In BuildMaster, checking out a branch is as easy as updating the SourcePath:

    SourcePath: branches/v1.2.5,
    To: ~\Sources

A more general approach is using BuildMaster functions (e.g. SourcePath: branches/$ReleaseNumber), configuration variables, or even release template variable prompts that enable the branch to be selected at build time.

Branching and Tagging in Subversion

As noted earlier, branches are simply separate paths in source code. Branches could be created automatically at any stage during a pipeline, for example, to create a "release" branch for the next release in your application cycle.

To create a branch in Subversion, use the Svn-Copy operation:

    From: trunk,
    To: branches/v$ReleaseNumber

This operation executes the equivalent SVN command when run under the context of release 1.2.5:

svn.exe copy trunk branches/v1.2.5

Similarly, tagging in Subversion follows the same process of copying source paths; in SVN, "tagging" and "branching" function the same way (i.e., copying a path). Tags can be thought of as "read-only snapshots" of code in a repository at a particular moment in time where the tag is a descriptive identifier (e.g. Release-1.2.5).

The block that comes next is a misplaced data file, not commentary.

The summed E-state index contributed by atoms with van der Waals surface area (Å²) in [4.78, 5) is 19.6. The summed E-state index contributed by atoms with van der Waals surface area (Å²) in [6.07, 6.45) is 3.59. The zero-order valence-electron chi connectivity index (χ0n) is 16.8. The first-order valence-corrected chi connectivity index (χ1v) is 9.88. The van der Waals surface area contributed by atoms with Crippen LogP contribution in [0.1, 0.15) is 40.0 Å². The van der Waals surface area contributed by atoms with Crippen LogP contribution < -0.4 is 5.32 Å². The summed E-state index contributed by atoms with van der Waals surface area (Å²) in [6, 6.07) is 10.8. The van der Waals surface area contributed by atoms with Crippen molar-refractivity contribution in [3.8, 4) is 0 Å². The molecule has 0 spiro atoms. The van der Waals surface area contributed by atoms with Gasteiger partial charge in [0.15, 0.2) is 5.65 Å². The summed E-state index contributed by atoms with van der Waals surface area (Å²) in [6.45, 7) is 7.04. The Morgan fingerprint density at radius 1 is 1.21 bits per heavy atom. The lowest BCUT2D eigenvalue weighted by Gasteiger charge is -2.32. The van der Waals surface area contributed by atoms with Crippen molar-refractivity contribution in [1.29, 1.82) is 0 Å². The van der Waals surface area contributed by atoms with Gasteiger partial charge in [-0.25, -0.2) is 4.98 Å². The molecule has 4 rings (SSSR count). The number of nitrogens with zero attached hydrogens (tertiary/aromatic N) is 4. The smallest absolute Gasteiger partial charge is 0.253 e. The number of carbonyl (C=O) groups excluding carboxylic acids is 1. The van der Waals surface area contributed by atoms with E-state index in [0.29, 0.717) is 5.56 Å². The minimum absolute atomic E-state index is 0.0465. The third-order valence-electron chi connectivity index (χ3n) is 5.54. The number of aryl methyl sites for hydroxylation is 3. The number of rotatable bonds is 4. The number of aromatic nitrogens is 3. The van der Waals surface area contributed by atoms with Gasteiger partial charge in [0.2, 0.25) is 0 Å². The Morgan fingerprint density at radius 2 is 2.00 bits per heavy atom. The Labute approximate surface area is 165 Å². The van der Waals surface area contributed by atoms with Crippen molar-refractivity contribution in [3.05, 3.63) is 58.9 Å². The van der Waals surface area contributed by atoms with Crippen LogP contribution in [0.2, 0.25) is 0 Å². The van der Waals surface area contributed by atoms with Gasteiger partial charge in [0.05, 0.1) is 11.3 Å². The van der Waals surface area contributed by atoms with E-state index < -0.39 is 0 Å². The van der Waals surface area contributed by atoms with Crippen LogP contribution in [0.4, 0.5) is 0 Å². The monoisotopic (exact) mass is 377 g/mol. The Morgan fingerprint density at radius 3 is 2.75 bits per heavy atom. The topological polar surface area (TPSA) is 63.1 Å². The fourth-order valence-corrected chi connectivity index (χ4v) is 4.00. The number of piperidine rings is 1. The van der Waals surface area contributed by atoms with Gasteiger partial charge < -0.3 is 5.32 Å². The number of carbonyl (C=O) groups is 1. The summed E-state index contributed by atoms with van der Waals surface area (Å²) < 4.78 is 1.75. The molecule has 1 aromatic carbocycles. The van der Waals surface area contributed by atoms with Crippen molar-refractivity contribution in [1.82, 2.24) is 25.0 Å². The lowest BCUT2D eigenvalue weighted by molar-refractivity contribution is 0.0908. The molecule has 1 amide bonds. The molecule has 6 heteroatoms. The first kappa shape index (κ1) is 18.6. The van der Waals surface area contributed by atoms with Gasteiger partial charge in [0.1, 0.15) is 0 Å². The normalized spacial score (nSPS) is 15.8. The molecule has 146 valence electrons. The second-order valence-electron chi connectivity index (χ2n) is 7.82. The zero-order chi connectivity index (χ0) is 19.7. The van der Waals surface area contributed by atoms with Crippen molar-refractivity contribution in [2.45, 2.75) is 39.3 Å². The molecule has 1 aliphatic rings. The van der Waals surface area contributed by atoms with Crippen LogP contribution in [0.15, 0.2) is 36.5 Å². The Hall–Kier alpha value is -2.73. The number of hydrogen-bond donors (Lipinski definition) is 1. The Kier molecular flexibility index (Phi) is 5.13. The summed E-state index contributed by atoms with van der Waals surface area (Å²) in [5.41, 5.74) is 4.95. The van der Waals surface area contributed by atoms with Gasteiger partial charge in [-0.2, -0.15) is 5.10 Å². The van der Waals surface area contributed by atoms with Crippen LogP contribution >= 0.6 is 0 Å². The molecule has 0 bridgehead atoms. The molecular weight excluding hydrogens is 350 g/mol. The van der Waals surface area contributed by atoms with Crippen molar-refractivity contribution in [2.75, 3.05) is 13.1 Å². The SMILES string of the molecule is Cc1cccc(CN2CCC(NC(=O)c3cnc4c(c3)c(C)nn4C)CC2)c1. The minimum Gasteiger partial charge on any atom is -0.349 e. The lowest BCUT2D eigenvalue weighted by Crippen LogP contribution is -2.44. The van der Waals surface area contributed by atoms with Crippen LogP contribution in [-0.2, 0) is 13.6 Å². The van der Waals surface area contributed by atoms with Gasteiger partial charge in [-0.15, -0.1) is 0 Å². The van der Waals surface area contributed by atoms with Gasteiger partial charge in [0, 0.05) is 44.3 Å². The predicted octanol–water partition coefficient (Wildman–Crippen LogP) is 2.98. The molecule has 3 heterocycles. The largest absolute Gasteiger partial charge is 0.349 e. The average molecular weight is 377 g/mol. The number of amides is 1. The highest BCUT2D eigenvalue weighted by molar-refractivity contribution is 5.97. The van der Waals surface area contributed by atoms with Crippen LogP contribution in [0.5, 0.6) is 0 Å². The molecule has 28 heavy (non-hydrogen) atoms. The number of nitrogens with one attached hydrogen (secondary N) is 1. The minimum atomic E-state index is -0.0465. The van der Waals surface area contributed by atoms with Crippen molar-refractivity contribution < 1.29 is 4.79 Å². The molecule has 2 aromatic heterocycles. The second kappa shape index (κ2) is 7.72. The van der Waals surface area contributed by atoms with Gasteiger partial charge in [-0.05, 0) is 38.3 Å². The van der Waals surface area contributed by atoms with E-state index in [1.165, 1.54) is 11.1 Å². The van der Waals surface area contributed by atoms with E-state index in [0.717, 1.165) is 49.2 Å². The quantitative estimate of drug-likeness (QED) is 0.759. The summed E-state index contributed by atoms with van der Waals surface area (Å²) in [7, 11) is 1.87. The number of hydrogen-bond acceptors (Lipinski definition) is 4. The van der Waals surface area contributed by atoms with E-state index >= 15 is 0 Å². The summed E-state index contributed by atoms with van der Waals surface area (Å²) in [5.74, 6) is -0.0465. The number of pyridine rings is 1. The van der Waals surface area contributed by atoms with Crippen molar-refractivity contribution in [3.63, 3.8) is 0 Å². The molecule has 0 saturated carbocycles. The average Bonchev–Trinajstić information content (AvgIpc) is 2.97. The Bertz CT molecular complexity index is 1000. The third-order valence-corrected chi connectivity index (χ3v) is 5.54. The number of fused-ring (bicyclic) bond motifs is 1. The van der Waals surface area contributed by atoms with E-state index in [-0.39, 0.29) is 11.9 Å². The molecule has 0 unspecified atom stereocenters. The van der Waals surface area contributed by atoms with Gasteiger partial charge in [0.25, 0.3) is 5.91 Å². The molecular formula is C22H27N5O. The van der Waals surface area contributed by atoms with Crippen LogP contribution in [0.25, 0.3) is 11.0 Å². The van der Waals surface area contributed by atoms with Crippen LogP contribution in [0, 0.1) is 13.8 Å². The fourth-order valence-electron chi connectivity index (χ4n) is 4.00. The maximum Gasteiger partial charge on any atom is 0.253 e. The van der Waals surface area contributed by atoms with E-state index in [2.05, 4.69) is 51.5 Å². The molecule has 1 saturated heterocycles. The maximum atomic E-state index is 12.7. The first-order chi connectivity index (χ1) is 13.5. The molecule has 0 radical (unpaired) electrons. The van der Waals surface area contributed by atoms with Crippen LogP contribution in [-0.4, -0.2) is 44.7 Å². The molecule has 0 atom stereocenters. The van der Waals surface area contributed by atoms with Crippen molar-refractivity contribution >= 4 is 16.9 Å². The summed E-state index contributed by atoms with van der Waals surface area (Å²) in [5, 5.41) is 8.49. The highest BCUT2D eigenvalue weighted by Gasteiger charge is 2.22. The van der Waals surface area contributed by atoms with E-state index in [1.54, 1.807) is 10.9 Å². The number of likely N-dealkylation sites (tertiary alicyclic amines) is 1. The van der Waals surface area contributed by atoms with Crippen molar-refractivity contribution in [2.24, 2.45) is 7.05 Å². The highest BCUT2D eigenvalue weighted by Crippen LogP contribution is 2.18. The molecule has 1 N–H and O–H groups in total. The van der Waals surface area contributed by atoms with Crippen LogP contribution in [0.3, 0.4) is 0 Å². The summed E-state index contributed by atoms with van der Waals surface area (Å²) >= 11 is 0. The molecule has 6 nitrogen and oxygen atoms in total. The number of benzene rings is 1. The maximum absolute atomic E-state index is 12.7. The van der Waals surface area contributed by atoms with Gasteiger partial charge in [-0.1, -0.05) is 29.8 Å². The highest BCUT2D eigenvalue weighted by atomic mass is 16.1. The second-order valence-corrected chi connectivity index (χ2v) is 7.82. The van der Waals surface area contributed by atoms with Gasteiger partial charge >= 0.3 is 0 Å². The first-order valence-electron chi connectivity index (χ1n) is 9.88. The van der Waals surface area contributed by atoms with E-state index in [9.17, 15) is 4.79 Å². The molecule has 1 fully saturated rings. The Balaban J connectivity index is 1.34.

To create a tag in Subversion, use the Svn-Copy operation:

    From: trunk,
    To: tags/Release-$ReleaseNumber

This operation runs the equivalent SVN command:

svn.exe copy trunk tags/Release-1.2.5

Because the branching/tagging operations require write access, they will likely require authentication with the repository.

Continuous Integration

Another SVN use-case is for CI, and BuildMaster's repository monitor smoothly integrates with SVN for continuous integration.

Automated Builds

BuildMaster supports automatically monitoring a Subversion repository for changes, no matter where it is hosted. Simply, BuildMaster regularly checks SVN to see if new revisions have appeared, and finding new changes, BuildMaster will automatically create a new build in BuildMaster.

To automatically create builds when developers commit to a Subversion repository, simply configure a Repository Monitor.

Note: a Subversion repository monitor requires BuildMaster v6.1 or later in combination with v1.1.0 or later of the Subversion extension.

Available Variables

When using a repository monitor plan, the following variables are available:

  • $Branch - the full path of the branch, e.g. branches/develop-1.2.3
  • $RevisionNumber - the highest integer revision number of any file within the specified path

Built-in Subversion Client vs. svn CLI

By default, BuildMaster does not require SVN to be installed on a build server in order to perform source control operations. However, some users who require more advanced configuration for their SVN integration may instruct BuildMaster to run the CLI instead by:

  • setting the SvnExePath operation property to a valid SVN executable path, e.g. /usr/bin/svn on Linux or C:\Program Files\Subversion\bin\svn.exe on Windows
  • configuring a $SvnExePath variable at the server or system level in BuildMaster; this will force all Subversion source control operations to use the CLI instead of the built-in library